Oprah Winfrey has donated $12million (£8 million) to help build a museum in Washington DC that she says will honour and preserve African-American history.
The 59-year-old media mogul previously contributed to the Smithsonian's forthcoming National Museum of African American History and Culture in 2007. Her total investment is the institution's largest to date.
"I am so proud of African-American history and its contributions to our nation as a whole," Winfrey said.
"I am deeply appreciative of those who paved the path for me and all who follow in their footsteps. By investing in this museum, I want to help ensure that we both honor and preserve our culture and history, so that the stories of who we are will live on for generations to come."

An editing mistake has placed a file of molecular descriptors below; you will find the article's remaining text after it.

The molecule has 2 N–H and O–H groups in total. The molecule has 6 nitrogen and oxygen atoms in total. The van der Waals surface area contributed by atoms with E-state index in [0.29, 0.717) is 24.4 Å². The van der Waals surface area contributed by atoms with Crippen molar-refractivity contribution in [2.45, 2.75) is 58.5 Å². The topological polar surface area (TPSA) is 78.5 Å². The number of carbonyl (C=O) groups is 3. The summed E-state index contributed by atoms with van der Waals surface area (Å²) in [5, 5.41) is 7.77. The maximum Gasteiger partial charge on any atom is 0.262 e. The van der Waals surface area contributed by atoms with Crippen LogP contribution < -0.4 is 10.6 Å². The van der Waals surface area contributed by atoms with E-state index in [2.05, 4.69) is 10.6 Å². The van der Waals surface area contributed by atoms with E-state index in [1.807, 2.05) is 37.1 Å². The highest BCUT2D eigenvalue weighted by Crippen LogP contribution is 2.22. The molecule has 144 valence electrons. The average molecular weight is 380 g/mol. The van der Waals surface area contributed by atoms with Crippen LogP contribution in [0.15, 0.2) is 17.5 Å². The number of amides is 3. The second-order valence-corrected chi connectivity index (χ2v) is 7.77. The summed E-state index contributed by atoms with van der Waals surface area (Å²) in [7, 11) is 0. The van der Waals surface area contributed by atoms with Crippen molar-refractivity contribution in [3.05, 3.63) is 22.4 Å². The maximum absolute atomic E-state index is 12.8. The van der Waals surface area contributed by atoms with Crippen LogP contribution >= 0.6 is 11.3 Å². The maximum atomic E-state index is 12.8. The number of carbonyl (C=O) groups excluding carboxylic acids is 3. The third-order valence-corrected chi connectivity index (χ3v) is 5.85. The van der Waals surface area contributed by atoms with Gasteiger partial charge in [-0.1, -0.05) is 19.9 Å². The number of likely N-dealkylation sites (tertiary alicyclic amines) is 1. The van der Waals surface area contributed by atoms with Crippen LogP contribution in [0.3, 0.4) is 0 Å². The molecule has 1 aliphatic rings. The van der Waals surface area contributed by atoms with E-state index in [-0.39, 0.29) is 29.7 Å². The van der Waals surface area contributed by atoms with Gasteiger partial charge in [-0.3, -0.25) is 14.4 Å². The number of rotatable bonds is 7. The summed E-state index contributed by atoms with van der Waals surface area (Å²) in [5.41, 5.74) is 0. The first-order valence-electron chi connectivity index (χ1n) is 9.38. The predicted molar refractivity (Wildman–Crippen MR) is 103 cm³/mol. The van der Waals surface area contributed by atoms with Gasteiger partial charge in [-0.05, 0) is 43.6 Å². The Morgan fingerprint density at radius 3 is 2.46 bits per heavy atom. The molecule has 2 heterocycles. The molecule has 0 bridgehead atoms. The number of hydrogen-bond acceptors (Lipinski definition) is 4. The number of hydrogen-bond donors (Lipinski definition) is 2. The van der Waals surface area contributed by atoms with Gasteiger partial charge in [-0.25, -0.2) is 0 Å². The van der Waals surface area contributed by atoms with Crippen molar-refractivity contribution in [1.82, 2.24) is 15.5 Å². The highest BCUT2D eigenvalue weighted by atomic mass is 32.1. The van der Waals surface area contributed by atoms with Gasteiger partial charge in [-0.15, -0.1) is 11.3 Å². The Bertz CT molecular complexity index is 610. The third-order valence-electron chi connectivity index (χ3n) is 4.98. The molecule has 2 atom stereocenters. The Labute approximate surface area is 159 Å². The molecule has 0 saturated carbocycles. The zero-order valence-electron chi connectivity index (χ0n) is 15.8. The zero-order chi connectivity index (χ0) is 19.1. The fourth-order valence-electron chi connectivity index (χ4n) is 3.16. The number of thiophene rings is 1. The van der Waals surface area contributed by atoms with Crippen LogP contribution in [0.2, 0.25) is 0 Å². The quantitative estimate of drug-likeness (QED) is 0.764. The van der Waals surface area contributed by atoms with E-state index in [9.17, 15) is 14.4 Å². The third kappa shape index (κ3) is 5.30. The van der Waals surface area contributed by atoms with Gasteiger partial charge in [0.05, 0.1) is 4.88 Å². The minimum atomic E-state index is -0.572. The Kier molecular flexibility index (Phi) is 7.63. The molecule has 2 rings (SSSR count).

In recognition of her support of the project, the museum will give her name to its 350-seat theatre.
"We are inspired and profoundly grateful for Ms. Winfrey's generosity at this important time," said the museum's founding director Lonnie G. Bunch.
"Her gifts will forever be associated with harnessing the power of art and creative expression to build bridges between cultures and enrich people's lives."
Construction of the $500m museum, which will be the Smithsonian's 19th, began in 2012. It is scheduled to open near the Washington Monument in 2015.
Winfrey has been a member of its advisory council since 2004, alongside BET founder Robert Johnson and Quincy Jones.